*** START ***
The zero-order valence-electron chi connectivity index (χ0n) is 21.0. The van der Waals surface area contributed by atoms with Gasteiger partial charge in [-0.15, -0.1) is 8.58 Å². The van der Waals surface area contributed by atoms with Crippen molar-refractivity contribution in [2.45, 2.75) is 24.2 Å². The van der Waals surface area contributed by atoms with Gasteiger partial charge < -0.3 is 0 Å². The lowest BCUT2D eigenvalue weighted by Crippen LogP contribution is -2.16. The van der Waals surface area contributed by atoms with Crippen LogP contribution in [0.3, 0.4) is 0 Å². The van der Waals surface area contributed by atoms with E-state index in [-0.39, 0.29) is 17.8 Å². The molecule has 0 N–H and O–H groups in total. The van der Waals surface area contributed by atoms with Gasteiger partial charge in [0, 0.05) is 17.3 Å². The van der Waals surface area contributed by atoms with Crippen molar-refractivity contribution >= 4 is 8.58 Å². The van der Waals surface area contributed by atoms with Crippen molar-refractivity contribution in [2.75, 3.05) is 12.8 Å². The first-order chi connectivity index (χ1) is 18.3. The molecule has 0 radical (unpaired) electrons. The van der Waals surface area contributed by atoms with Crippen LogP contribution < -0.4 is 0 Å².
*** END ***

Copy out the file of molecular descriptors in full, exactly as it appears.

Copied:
The zero-order valence-electron chi connectivity index (χ0n) is 21.0. The van der Waals surface area contributed by atoms with Gasteiger partial charge in [-0.15, -0.1) is 8.58 Å². The van der Waals surface area contributed by atoms with Crippen molar-refractivity contribution in [2.45, 2.75) is 24.2 Å². The van der Waals surface area contributed by atoms with Gasteiger partial charge < -0.3 is 0 Å². The lowest BCUT2D eigenvalue weighted by Crippen LogP contribution is -2.16. The van der Waals surface area contributed by atoms with Crippen LogP contribution in [0.3, 0.4) is 0 Å². The van der Waals surface area contributed by atoms with E-state index in [-0.39, 0.29) is 17.8 Å². The molecule has 0 N–H and O–H groups in total. The van der Waals surface area contributed by atoms with Gasteiger partial charge in [0, 0.05) is 17.3 Å². The van der Waals surface area contributed by atoms with Crippen molar-refractivity contribution >= 4 is 8.58 Å². The van der Waals surface area contributed by atoms with Crippen molar-refractivity contribution in [2.75, 3.05) is 12.8 Å². The first-order chi connectivity index (χ1) is 18.3. The molecule has 0 radical (unpaired) electrons. The van der Waals surface area contributed by atoms with Crippen LogP contribution < -0.4 is 0 Å².